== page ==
Barefoot gardening

I found myself out in the garden again this morning. It often happens like that; I don’t intend on doing any gardening, but find myself amongst the lettuces early in the morning in my pyjamas, or dressed somewhat inappropriately for work. So this morning, I ended up weeding a whole lot of wheat out of the vegie garden, without shoes.

At first, I didn’t pay much attention to my lack of footwear, though as I continued to work, I realised just how awesome it actually is to garden barefooted. Without trying to sound too New Age here, there is something wonderful about being able to actually feel the earth beneath your feet, and connect with the soil which is very much alive, providing nourishment to the little seedlings, which in turn will nourish you. In Western culture, it is very rare that we exerience this physical connection to the earth, as unfortunately we as a society have deemed it unacceptable to walk around in public barefoot. (Such a shame.) It may just be me, but getting your feet dirty is also quite fun. It reminds me of playing in the mud in kindergarten, or the feeling of the sand between your toes at your first trip to the beach for the summer. Also WOMAdelaide.

There are actually some tangible benefits to barefoot gardening though. Earlier in the year, I completed my Permaculture Design Certificate at The Food Forest. Amongst an amazing line-up of tutors, I was lucky enough to be taught by David Holmgren; co-originator on the permaculture concept. Something he said during the course which I remember just now, is that walking around barefoot is actually a wonderful tool for observation. (For the uninitiated, observation is a key principle of permaculture design and practice.) Literally feeling the ground beneath us, allows for detection of subtle changes that we mightn’t otherwise notice. The change in soil moisture across different garden beds, and the temperature change in spring indicating that carrots can be planted, are just a couple of uses for bare feet.

Though of course, always keep safety in mind. I definitely wouldn’t recommend using tools around bare feet, and be mindful of small, biting critters who might feel threatened by your presence. But when feeling a little disconnected from nature or life, taking a stroll without shoes can only be a good thing.

Changes and Challenges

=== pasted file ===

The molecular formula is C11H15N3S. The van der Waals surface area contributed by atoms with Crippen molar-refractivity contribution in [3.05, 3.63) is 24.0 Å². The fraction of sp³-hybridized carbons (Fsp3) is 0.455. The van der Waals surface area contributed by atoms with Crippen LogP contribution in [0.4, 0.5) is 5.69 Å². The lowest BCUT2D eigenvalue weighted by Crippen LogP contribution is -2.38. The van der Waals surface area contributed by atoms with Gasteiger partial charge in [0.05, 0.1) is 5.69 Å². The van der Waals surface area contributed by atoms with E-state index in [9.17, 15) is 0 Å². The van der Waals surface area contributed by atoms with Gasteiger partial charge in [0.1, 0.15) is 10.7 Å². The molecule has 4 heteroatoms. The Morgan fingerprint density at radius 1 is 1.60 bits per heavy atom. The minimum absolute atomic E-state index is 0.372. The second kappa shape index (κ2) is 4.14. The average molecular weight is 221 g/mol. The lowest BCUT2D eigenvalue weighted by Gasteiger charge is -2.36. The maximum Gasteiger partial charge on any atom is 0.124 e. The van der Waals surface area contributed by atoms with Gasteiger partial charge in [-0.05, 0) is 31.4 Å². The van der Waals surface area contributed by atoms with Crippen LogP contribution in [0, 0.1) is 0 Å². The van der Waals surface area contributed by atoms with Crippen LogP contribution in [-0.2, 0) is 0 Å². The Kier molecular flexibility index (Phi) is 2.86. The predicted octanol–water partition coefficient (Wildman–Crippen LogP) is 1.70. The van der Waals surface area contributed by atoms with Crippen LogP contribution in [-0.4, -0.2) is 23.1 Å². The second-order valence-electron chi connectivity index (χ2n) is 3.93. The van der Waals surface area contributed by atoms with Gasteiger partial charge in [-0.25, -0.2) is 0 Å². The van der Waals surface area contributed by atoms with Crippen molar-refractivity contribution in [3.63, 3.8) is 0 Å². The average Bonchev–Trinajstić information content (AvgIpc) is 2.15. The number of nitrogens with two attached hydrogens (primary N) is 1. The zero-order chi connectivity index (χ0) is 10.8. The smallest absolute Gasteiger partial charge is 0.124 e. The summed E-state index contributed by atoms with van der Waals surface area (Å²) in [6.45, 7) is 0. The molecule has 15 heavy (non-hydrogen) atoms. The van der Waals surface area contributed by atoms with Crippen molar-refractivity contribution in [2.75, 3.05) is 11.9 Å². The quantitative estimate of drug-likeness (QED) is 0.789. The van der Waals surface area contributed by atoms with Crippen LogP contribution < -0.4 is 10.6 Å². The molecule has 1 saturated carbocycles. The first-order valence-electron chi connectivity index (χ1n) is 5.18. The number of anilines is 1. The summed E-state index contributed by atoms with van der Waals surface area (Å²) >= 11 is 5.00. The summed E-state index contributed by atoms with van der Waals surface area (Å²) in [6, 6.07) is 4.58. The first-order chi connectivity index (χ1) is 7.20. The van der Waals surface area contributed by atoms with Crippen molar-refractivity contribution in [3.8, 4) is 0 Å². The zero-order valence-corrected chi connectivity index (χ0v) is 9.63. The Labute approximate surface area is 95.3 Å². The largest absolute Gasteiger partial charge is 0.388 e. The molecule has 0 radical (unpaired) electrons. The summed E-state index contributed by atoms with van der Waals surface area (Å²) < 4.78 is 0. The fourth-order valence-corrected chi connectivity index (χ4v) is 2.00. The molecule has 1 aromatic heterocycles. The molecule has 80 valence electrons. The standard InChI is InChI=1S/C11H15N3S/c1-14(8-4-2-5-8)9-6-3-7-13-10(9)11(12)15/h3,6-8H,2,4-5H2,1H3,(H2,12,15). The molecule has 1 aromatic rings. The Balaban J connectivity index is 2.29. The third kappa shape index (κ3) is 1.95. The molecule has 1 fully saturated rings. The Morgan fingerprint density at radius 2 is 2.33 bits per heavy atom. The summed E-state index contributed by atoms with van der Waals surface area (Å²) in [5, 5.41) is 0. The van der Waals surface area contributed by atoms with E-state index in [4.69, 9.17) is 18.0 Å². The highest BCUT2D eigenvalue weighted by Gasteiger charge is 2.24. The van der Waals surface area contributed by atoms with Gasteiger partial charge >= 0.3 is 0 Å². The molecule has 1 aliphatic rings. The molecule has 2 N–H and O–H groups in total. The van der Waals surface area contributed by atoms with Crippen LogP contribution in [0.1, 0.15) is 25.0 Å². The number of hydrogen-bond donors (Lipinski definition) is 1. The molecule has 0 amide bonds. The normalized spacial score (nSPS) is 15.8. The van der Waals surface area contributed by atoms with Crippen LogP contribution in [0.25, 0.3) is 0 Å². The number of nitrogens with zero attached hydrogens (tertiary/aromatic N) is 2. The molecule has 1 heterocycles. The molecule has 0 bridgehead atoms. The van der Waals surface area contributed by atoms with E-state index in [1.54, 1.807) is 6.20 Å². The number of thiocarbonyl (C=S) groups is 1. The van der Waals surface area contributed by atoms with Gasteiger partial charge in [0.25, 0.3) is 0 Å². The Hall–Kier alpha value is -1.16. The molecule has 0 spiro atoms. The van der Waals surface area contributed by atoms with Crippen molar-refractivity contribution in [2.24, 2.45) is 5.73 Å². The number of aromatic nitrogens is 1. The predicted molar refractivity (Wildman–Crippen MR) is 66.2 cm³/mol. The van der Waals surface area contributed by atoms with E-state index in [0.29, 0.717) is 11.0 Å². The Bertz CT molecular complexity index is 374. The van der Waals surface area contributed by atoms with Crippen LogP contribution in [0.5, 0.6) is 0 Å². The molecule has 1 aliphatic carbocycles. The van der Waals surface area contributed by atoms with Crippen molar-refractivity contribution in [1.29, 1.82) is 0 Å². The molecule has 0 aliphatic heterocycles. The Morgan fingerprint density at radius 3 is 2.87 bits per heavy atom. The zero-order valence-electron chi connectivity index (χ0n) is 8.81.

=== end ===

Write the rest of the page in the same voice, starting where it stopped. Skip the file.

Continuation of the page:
This blog has been neglected.

This is sad, and I am going to give it some love. I am also setting myself a challenge, and this may just give me the motivation to follow through with it.

So here’s the back story.

I am making radical life changes. Like, completely shifting most of the things that currently define my day-to-day life.
I am leaving uni, my family, my home of 21 years and my friends, and travelling around Australia. I might be gone one month, six months or more, and I have no intention of attaching a timeline to what I am hoping will be a journey of self-dicovery. I am also leaving in one month.

So what has this got to do with gardens, cooking and craft?

Basically, I don’t have a lot of money. I have sufficient savings to start travelling, but in the mean time, I am pretty much living on $132.16. This is an issue, because I don’t think that will get me very far this next month.

So what has this got to do with gardens, cooking and craft?

I am determined to make some money at a market, selling bread, baked goodies, or something crafty. This is something that I’ve been wanting to do for a very long time, and now seems the perfect time to make it happen. I don’t have a job, therefore any income – so any cash I can make from other means would be very welcome, and at the moment this is the only means I can think of. Busking is not an option.

So there are two markets I’m thinking of. Uraidla – first and third Sunday of the month, and Verdun – second Sunday of the month.

But what can I sell?

Tonight’s challenge is to attempt (and hopefully master) vegan cinnamon scrolls.

I shall be reporting back either elated at my success, or utterly despondent.

To be continued…